The last baby shower I went to was for my future daughter in law and it was at “her” mothers place. She does everything by the book and I couldn’t care less. During the tail end of the shower, after all the gifts had been passed around, she handed out the thank you card envelopes to everyone there to address to themselves. I am sitting there with my little plastic glass of wine from box, thinking, wouldn’t it be easier for my future daughter in law to just stand up and thank everyone for the gifts?? Do we all have to sit there and wait for the pen to be passed around so we can address our own thank you card? I passed on the whole thing, I know she liked the baby gifts and I know she was thankful. To this day I wonder how many of those cards actually got mailed, and the ones that did make it to the addressee, I am sure they are in the garbage by now. Who keeps thank-you cards? Go Green.

Brandi said...

I'm with you. I'll join your movement!

I'm big on thank you notes, but I don't think they need to be handwritten. We send handwritten ones to those who are not technologically savvy, but we do e-mail thank yous for everyone else. I make my kids actually put some thought into what they write (because there's nothing I hate more than a thank you note that just says "Thank you for the lovely gift." You know they pre-wrote them before they even got the gift.)

And if the gift giver is a close relative or friend, we also do thank you calls in addition to the e-mails.

Tendrils said...

LOL! lOve your post! Does this mean I don't have to send you a THANK YOU note for my Harry Potter books?!??! They came today! :) THANK YOU!!!!!!!!

JayInYoFace said...

I have never, and will never sit and write out thank you cards. When I do throw a party, after eating, pinata(if any), mingling and opening gifts, I simply stand where everyone can see me and thank everyone for their wonderful company and gifts!
I agree on many points, mainly about pollution and paper waste, but if you have the money, dont just donate when you're cutting corners.... DONATE WHENEVER YOU CAN.

"using the wasteful issue is a slippery slope"
It's not like she is forgoing paper all together, she is refusing to send out small thank you notes which are wasteful. Just like the paperless billing option, it is just another way to help our environment and any little thing helps!

By the way, are those over 12 month old gift cards still valid?

Ren said...

I think thank you notes for perfunctory gifts are generally unnecessary, unless you know that it is expected or very much appreciated by the individual. When someone goes out of their way to get something for you or do something for you, that's when a token of some sort is appropriate, be it a hand-written thank you note, flowers, or what-have-you.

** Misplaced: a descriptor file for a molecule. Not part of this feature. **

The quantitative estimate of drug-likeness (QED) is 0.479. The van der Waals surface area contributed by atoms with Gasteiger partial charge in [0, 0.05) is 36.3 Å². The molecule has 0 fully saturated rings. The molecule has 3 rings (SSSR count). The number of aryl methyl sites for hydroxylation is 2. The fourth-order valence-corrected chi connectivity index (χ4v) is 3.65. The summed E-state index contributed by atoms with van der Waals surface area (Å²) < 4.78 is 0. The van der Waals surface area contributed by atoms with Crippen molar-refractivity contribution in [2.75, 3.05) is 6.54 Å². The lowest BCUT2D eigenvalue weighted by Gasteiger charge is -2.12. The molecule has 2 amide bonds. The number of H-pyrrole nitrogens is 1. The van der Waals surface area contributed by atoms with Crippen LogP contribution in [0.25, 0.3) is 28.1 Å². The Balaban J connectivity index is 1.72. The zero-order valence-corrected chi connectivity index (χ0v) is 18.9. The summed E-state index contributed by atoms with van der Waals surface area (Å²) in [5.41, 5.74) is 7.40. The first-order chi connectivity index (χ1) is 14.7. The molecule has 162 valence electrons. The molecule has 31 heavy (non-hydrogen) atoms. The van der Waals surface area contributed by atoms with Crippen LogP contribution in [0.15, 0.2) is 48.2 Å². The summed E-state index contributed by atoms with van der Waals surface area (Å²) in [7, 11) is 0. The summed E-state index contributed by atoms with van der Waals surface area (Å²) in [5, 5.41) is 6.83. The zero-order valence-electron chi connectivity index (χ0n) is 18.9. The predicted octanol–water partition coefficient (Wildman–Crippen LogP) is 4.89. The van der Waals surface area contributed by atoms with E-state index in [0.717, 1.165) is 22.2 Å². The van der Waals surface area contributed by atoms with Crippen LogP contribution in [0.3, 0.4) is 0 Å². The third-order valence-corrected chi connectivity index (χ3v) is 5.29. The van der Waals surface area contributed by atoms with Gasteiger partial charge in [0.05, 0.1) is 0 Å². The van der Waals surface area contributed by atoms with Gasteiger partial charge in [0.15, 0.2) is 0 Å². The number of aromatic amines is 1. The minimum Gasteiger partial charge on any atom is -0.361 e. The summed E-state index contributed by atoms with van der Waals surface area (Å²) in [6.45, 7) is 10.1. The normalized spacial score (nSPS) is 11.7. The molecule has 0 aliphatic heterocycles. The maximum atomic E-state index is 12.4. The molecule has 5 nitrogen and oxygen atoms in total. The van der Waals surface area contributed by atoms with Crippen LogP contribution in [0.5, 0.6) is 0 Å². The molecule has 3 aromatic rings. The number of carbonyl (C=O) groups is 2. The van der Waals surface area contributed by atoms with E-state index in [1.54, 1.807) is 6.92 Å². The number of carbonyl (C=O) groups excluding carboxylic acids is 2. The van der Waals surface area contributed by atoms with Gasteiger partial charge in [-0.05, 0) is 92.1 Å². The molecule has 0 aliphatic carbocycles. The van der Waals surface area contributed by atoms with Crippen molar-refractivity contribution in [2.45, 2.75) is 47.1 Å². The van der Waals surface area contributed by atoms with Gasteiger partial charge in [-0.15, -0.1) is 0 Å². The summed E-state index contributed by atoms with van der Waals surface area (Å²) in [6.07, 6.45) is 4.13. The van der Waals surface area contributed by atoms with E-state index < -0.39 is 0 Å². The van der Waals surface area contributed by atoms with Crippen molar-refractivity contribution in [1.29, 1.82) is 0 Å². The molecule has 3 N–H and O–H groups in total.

Note that what I mean by perfunctory gifts above are typical gifts given in expected situations. An in-person or via-email "Thank You" for those seems quite sufficient.

That being said, we do make an effort to have our kids send thank you notes for birthday presents. Not for Christmas, though. Apparently, I'm a hypocrite. Or perhaps I'm just not in charge.... :-)

Ren said...

Oh, and I totally meant to add that you should spend gift cards as quickly as possible. It's too easy for them to become worthless when not used.

stellarize said...

i agree with you that thank you cards seem outdated. actually it's only been recently that ive even been interested in getting cards for anything. i think theyre a waste of time and just wasteful in general, especially when most of them are not me at all [i.e. cheesy, lame, etc].

sending an e-card instead seems a whole lot easier and explaining that you donated some money in place of sending a physical card sounds like a really awesome idea. i dont know how someone could get offended if you donated money instead..i mean it's definitely an admirable thing to do.

also it cracks me up that not being able to use the presents wasn't enough motivation to write the thank you cards.

Jules said...

I say e mailing or thanking people at the party is fine! I like the idea of donating the saved $ to a charity!

JamaGenie said...

Some "old" customs of politeness and civility should *never* die. How 'bout giving up a cell phone and donating that $$ to a charity each month????

Just sayin...

Hope said...

There are a few members of the family that we send a note of thanks to, but other than that, it's a phone call. I'm not a fan of email cards; they're easily forgettable. But I certainly don't get upset when I get one for my bday or a holiday. Unless it's from my grammy. I like to see her signature.

Spend those gift cards!!!

Jeanne Sager said...

I feel you honey! I hate doing them, and I hate getting cards (total waste of money - and trees!).

But I do think making kids do them is worth it just to have the appreciation value. I will admit I'm hurt when I do something for someone and there is 0 acknowledgment of it.

And if you want to go the e- route, it should be typed up by said kid, with an explanation for the people of WHY - a la, the "we saved a tree" or "we donated to X" answer.

Lori E said...

I am a genealogy researcher and do many trees for others. The stack of heartfelt thank you cards I have received from my clients are kept in my office and treasured. They have written the most beautiful messages in them. If I printed off an email message it just wouldn't be the same.

Do I think every gift requires a thank you card? No. I prefer to send them to people who have hosted a big party or done something special for me.